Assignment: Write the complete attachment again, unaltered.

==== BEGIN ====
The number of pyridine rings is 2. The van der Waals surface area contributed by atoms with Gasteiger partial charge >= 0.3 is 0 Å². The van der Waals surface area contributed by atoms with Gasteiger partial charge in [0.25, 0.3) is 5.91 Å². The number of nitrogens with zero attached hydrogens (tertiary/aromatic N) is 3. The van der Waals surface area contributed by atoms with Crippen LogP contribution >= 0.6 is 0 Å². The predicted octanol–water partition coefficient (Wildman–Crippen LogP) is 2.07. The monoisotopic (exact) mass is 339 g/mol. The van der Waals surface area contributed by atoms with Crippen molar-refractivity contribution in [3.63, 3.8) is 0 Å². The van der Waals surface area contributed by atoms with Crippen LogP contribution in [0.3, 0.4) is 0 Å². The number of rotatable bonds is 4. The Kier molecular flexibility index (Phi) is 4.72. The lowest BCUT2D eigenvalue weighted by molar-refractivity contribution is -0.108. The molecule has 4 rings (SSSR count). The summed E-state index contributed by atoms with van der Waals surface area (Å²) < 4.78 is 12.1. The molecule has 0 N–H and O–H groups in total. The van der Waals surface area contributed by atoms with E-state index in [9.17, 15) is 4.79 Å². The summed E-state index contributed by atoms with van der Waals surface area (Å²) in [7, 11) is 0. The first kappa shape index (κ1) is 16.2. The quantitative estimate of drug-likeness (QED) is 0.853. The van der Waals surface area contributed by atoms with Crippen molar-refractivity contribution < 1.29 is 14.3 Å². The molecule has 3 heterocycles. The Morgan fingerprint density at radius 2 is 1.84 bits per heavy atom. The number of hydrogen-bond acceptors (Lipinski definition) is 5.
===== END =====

The number of pyridine rings is 2. The van der Waals surface area contributed by atoms with Gasteiger partial charge >= 0.3 is 0 Å². The van der Waals surface area contributed by atoms with Gasteiger partial charge in [0.25, 0.3) is 5.91 Å². The number of nitrogens with zero attached hydrogens (tertiary/aromatic N) is 3. The van der Waals surface area contributed by atoms with Crippen LogP contribution >= 0.6 is 0 Å². The predicted octanol–water partition coefficient (Wildman–Crippen LogP) is 2.07. The monoisotopic (exact) mass is 339 g/mol. The van der Waals surface area contributed by atoms with Crippen molar-refractivity contribution in [3.63, 3.8) is 0 Å². The van der Waals surface area contributed by atoms with Crippen LogP contribution in [0.3, 0.4) is 0 Å². The number of rotatable bonds is 4. The Kier molecular flexibility index (Phi) is 4.72. The lowest BCUT2D eigenvalue weighted by molar-refractivity contribution is -0.108. The molecule has 4 rings (SSSR count). The summed E-state index contributed by atoms with van der Waals surface area (Å²) < 4.78 is 12.1. The molecule has 0 N–H and O–H groups in total. The van der Waals surface area contributed by atoms with E-state index in [9.17, 15) is 4.79 Å². The summed E-state index contributed by atoms with van der Waals surface area (Å²) in [7, 11) is 0. The first kappa shape index (κ1) is 16.2. The quantitative estimate of drug-likeness (QED) is 0.853. The van der Waals surface area contributed by atoms with Crippen molar-refractivity contribution < 1.29 is 14.3 Å². The molecule has 3 heterocycles. The Morgan fingerprint density at radius 2 is 1.84 bits per heavy atom. The number of hydrogen-bond acceptors (Lipinski definition) is 5.